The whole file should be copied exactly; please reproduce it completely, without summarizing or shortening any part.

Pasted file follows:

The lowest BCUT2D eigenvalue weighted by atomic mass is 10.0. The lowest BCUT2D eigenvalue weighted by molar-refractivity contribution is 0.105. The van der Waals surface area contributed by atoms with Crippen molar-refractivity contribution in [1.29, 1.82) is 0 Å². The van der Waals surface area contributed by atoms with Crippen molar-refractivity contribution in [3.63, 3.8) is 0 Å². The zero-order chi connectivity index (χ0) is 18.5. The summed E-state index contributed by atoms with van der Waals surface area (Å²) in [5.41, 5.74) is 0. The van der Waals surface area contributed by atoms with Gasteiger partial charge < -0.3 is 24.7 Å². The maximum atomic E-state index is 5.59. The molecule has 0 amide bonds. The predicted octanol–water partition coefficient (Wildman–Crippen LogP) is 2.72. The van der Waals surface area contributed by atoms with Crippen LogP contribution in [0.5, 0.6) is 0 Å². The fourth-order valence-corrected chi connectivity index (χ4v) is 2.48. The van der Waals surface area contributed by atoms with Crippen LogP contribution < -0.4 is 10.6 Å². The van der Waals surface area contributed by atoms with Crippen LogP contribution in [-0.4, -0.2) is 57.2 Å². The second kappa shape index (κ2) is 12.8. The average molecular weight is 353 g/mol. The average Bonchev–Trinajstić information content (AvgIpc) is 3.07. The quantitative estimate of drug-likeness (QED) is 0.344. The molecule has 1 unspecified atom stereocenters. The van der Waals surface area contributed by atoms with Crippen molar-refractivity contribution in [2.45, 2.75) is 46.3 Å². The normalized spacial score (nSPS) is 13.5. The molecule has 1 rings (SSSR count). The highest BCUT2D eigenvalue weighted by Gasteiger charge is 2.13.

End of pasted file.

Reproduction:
The lowest BCUT2D eigenvalue weighted by atomic mass is 10.0. The lowest BCUT2D eigenvalue weighted by molar-refractivity contribution is 0.105. The van der Waals surface area contributed by atoms with Crippen molar-refractivity contribution in [1.29, 1.82) is 0 Å². The van der Waals surface area contributed by atoms with Crippen molar-refractivity contribution in [3.63, 3.8) is 0 Å². The zero-order chi connectivity index (χ0) is 18.5. The summed E-state index contributed by atoms with van der Waals surface area (Å²) in [5.41, 5.74) is 0. The van der Waals surface area contributed by atoms with Gasteiger partial charge < -0.3 is 24.7 Å². The maximum atomic E-state index is 5.59. The molecule has 0 amide bonds. The predicted octanol–water partition coefficient (Wildman–Crippen LogP) is 2.72. The van der Waals surface area contributed by atoms with Crippen LogP contribution in [0.5, 0.6) is 0 Å². The fourth-order valence-corrected chi connectivity index (χ4v) is 2.48. The van der Waals surface area contributed by atoms with Crippen LogP contribution < -0.4 is 10.6 Å². The van der Waals surface area contributed by atoms with Crippen LogP contribution in [-0.4, -0.2) is 57.2 Å². The second kappa shape index (κ2) is 12.8. The average molecular weight is 353 g/mol. The average Bonchev–Trinajstić information content (AvgIpc) is 3.07. The quantitative estimate of drug-likeness (QED) is 0.344. The molecule has 1 unspecified atom stereocenters. The van der Waals surface area contributed by atoms with Crippen molar-refractivity contribution in [2.45, 2.75) is 46.3 Å². The normalized spacial score (nSPS) is 13.5. The molecule has 1 rings (SSSR count). The highest BCUT2D eigenvalue weighted by Gasteiger charge is 2.13.